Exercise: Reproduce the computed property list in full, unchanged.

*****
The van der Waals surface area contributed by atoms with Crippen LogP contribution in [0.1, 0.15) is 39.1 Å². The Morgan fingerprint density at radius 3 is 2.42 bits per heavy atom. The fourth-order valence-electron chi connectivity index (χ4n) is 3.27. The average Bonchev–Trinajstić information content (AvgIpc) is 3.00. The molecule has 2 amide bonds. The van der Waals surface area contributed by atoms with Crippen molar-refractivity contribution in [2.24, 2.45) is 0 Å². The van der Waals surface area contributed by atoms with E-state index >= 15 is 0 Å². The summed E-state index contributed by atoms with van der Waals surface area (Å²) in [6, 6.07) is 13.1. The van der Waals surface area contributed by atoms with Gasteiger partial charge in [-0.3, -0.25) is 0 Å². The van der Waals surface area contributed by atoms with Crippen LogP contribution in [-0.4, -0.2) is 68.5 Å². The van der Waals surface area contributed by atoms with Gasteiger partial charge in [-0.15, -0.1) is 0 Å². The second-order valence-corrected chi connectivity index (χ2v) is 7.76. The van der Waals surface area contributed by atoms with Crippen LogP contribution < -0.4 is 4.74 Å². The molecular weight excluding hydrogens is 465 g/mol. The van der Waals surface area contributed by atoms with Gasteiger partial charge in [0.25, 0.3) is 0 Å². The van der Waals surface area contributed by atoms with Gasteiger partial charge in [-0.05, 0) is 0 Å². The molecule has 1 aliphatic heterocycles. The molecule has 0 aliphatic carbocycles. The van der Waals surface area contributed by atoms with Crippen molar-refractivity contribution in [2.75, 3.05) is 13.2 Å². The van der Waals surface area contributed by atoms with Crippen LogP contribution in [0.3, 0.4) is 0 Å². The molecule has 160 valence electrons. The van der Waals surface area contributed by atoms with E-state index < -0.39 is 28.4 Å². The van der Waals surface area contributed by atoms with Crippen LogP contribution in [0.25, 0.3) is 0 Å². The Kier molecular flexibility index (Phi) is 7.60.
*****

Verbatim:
The van der Waals surface area contributed by atoms with Crippen LogP contribution in [0.1, 0.15) is 39.1 Å². The Morgan fingerprint density at radius 3 is 2.42 bits per heavy atom. The fourth-order valence-electron chi connectivity index (χ4n) is 3.27. The average Bonchev–Trinajstić information content (AvgIpc) is 3.00. The molecule has 2 amide bonds. The van der Waals surface area contributed by atoms with Crippen molar-refractivity contribution in [2.24, 2.45) is 0 Å². The van der Waals surface area contributed by atoms with E-state index >= 15 is 0 Å². The summed E-state index contributed by atoms with van der Waals surface area (Å²) in [6, 6.07) is 13.1. The van der Waals surface area contributed by atoms with Gasteiger partial charge in [-0.3, -0.25) is 0 Å². The van der Waals surface area contributed by atoms with Crippen LogP contribution in [-0.4, -0.2) is 68.5 Å². The van der Waals surface area contributed by atoms with Gasteiger partial charge in [-0.15, -0.1) is 0 Å². The second-order valence-corrected chi connectivity index (χ2v) is 7.76. The van der Waals surface area contributed by atoms with Crippen LogP contribution < -0.4 is 4.74 Å². The molecular weight excluding hydrogens is 465 g/mol. The van der Waals surface area contributed by atoms with Gasteiger partial charge in [0.25, 0.3) is 0 Å². The van der Waals surface area contributed by atoms with Gasteiger partial charge in [-0.05, 0) is 0 Å². The molecule has 1 aliphatic heterocycles. The molecule has 0 aliphatic carbocycles. The van der Waals surface area contributed by atoms with Crippen molar-refractivity contribution in [2.75, 3.05) is 13.2 Å². The van der Waals surface area contributed by atoms with Crippen LogP contribution in [0.3, 0.4) is 0 Å². The molecule has 160 valence electrons. The van der Waals surface area contributed by atoms with E-state index < -0.39 is 28.4 Å². The van der Waals surface area contributed by atoms with Crippen LogP contribution in [0.25, 0.3) is 0 Å². The Kier molecular flexibility index (Phi) is 7.60.